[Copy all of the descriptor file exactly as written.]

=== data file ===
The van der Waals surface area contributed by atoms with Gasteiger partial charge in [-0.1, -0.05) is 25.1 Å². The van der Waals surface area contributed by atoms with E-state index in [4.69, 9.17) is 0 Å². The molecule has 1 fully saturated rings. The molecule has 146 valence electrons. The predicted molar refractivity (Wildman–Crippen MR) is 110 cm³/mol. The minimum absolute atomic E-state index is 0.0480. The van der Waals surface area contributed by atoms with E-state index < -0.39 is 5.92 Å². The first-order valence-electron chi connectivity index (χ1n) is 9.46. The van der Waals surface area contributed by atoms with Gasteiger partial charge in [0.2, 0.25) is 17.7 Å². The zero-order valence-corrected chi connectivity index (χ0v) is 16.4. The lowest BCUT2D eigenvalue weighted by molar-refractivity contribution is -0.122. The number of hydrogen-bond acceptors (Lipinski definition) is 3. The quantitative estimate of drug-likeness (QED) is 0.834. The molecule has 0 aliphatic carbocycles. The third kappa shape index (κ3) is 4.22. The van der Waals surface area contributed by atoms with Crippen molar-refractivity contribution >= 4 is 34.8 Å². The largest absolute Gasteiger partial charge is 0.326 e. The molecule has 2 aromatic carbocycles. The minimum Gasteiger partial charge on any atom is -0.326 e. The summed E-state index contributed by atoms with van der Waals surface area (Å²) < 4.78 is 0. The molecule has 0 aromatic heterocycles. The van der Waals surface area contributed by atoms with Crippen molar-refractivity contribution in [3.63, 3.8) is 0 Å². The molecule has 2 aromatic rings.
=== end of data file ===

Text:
The van der Waals surface area contributed by atoms with Gasteiger partial charge in [-0.1, -0.05) is 25.1 Å². The van der Waals surface area contributed by atoms with E-state index in [4.69, 9.17) is 0 Å². The molecule has 1 fully saturated rings. The molecule has 146 valence electrons. The predicted molar refractivity (Wildman–Crippen MR) is 110 cm³/mol. The minimum absolute atomic E-state index is 0.0480. The van der Waals surface area contributed by atoms with E-state index < -0.39 is 5.92 Å². The first-order valence-electron chi connectivity index (χ1n) is 9.46. The van der Waals surface area contributed by atoms with Gasteiger partial charge in [0.2, 0.25) is 17.7 Å². The zero-order valence-corrected chi connectivity index (χ0v) is 16.4. The lowest BCUT2D eigenvalue weighted by molar-refractivity contribution is -0.122. The number of hydrogen-bond acceptors (Lipinski definition) is 3. The quantitative estimate of drug-likeness (QED) is 0.834. The molecule has 0 aliphatic carbocycles. The third kappa shape index (κ3) is 4.22. The van der Waals surface area contributed by atoms with Crippen molar-refractivity contribution >= 4 is 34.8 Å². The largest absolute Gasteiger partial charge is 0.326 e. The molecule has 2 aromatic carbocycles. The minimum Gasteiger partial charge on any atom is -0.326 e. The summed E-state index contributed by atoms with van der Waals surface area (Å²) < 4.78 is 0. The molecule has 0 aromatic heterocycles. The van der Waals surface area contributed by atoms with Crippen molar-refractivity contribution in [3.63, 3.8) is 0 Å². The molecule has 2 aromatic rings.